The flatness of the local terrain, when combined with urban sprawl, has made flooding a recurring problem for the city. Downtown stands about 50 feet (15 m) above sea level, and the highest point in far northwest Houston is about 125 feet (38 m) in elevation. The city once relied on groundwater for its needs, but land subsidence forced the city to turn to ground-level water sources such as Lake Houston and Lake Conroe.
Houston has four major bayous passing through the city. Buffalo Bayou runs through downtown and the Houston Ship Channel, and has three tributaries: White Oak Bayou, which runs through the Heights neighborhood and towards downtown; Braes Bayou, which runs along the Texas Medical Center; and Sims Bayou, which runs through the south of Houston and downtown Houston. The ship channel continues past Galveston and into the Gulf of Mexico.”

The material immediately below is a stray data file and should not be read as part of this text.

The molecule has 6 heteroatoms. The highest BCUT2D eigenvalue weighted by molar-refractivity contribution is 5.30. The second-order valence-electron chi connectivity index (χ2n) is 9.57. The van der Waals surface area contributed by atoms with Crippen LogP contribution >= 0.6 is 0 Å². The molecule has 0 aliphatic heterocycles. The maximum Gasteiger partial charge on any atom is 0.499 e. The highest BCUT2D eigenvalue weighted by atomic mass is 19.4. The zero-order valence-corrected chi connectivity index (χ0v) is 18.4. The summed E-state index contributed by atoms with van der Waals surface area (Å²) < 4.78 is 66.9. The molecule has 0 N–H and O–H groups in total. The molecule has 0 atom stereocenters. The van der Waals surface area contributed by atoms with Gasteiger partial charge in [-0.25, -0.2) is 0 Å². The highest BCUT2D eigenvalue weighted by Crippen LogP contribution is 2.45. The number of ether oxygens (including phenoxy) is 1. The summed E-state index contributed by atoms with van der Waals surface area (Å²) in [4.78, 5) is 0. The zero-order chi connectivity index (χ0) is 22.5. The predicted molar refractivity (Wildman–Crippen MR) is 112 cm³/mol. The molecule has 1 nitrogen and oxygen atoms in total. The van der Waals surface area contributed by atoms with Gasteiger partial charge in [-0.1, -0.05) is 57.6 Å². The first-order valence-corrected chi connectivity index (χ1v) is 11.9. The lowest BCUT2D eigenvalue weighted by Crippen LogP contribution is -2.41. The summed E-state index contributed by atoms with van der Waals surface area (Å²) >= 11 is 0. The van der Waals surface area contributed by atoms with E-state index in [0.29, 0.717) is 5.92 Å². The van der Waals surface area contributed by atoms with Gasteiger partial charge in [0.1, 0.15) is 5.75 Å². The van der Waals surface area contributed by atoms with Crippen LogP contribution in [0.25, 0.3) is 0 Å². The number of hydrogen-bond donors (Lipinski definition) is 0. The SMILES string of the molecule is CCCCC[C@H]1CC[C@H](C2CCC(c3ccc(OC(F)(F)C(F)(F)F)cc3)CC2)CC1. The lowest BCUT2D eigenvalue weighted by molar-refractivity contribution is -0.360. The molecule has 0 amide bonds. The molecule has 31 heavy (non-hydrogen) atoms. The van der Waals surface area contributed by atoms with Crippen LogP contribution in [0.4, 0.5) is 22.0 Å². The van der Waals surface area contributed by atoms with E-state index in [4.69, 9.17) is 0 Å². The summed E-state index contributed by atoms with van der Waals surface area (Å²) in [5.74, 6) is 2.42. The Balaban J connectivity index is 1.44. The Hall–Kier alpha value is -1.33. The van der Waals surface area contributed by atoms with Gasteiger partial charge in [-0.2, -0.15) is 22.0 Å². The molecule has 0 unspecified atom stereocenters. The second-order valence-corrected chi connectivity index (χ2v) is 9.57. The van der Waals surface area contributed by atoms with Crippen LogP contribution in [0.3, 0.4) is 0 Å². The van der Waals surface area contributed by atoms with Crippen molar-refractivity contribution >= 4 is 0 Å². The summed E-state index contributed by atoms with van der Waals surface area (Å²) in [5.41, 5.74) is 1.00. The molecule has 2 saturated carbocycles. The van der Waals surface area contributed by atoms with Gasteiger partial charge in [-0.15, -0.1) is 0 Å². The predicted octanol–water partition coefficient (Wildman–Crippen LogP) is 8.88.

This was a developing man made problem going back over 170 years.
No doubt the usual suspects will have a different and totally illogical viewpoint.
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Please to stick to the topic and demonstrate that you understand the physics of greenhouse gases and by that be able to understand why the Holmes‘ theory is insufficient for explaining the temperature slope in the lower atmosphere. Therefore, send the questions to my explanations to make progress and solve your dilemma.
If you want to do an experiment do it – in my view it’s physical nonsense as one can derive from already proven laws of physics. Note, physics is deriving mathematical laws by doing empirical experiments. Therefore, old-fashioned, hstorical or stupid experiments are not very promising to investigate something new.
„According to the GHE theory, pre-industrial CO2 levels (200-280 ppm) provide 7.2 K of Earth’s 33 K greenhouse effect. …“